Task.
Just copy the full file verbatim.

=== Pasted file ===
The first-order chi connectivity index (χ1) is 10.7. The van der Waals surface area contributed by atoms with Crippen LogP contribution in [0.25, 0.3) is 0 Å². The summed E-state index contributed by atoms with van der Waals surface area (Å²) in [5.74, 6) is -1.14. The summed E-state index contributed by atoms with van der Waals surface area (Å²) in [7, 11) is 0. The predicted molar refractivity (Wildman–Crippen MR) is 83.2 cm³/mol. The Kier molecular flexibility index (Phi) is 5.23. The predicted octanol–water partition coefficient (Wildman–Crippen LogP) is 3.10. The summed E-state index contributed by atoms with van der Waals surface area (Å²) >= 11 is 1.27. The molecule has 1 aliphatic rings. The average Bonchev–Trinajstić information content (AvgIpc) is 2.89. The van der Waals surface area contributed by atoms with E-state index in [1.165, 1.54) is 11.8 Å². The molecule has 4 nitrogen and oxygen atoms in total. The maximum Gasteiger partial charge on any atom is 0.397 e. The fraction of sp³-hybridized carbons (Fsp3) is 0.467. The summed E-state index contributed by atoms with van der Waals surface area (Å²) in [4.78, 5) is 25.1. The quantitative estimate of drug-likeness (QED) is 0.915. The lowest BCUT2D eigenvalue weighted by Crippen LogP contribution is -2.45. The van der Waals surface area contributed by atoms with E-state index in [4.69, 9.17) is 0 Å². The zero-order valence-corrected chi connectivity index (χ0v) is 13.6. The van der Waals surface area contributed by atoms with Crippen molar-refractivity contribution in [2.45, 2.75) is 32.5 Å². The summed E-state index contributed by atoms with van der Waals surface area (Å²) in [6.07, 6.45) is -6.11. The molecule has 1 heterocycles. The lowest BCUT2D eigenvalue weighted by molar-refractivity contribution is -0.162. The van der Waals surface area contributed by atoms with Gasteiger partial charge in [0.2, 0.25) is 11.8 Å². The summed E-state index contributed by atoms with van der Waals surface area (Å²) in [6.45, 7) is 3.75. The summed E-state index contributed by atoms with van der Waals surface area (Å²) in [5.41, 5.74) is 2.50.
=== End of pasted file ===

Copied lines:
The first-order chi connectivity index (χ1) is 10.7. The van der Waals surface area contributed by atoms with Crippen LogP contribution in [0.25, 0.3) is 0 Å². The summed E-state index contributed by atoms with van der Waals surface area (Å²) in [5.74, 6) is -1.14. The summed E-state index contributed by atoms with van der Waals surface area (Å²) in [7, 11) is 0. The predicted molar refractivity (Wildman–Crippen MR) is 83.2 cm³/mol. The Kier molecular flexibility index (Phi) is 5.23. The predicted octanol–water partition coefficient (Wildman–Crippen LogP) is 3.10. The summed E-state index contributed by atoms with van der Waals surface area (Å²) >= 11 is 1.27. The molecule has 1 aliphatic rings. The average Bonchev–Trinajstić information content (AvgIpc) is 2.89. The van der Waals surface area contributed by atoms with E-state index in [1.165, 1.54) is 11.8 Å². The molecule has 4 nitrogen and oxygen atoms in total. The maximum Gasteiger partial charge on any atom is 0.397 e. The fraction of sp³-hybridized carbons (Fsp3) is 0.467. The summed E-state index contributed by atoms with van der Waals surface area (Å²) in [4.78, 5) is 25.1. The quantitative estimate of drug-likeness (QED) is 0.915. The lowest BCUT2D eigenvalue weighted by Crippen LogP contribution is -2.45. The van der Waals surface area contributed by atoms with E-state index in [4.69, 9.17) is 0 Å². The zero-order valence-corrected chi connectivity index (χ0v) is 13.6. The van der Waals surface area contributed by atoms with Crippen molar-refractivity contribution in [2.45, 2.75) is 32.5 Å². The summed E-state index contributed by atoms with van der Waals surface area (Å²) in [6.07, 6.45) is -6.11. The molecule has 1 heterocycles. The lowest BCUT2D eigenvalue weighted by molar-refractivity contribution is -0.162. The van der Waals surface area contributed by atoms with Gasteiger partial charge in [0.2, 0.25) is 11.8 Å². The summed E-state index contributed by atoms with van der Waals surface area (Å²) in [6.45, 7) is 3.75. The summed E-state index contributed by atoms with van der Waals surface area (Å²) in [5.41, 5.74) is 2.50.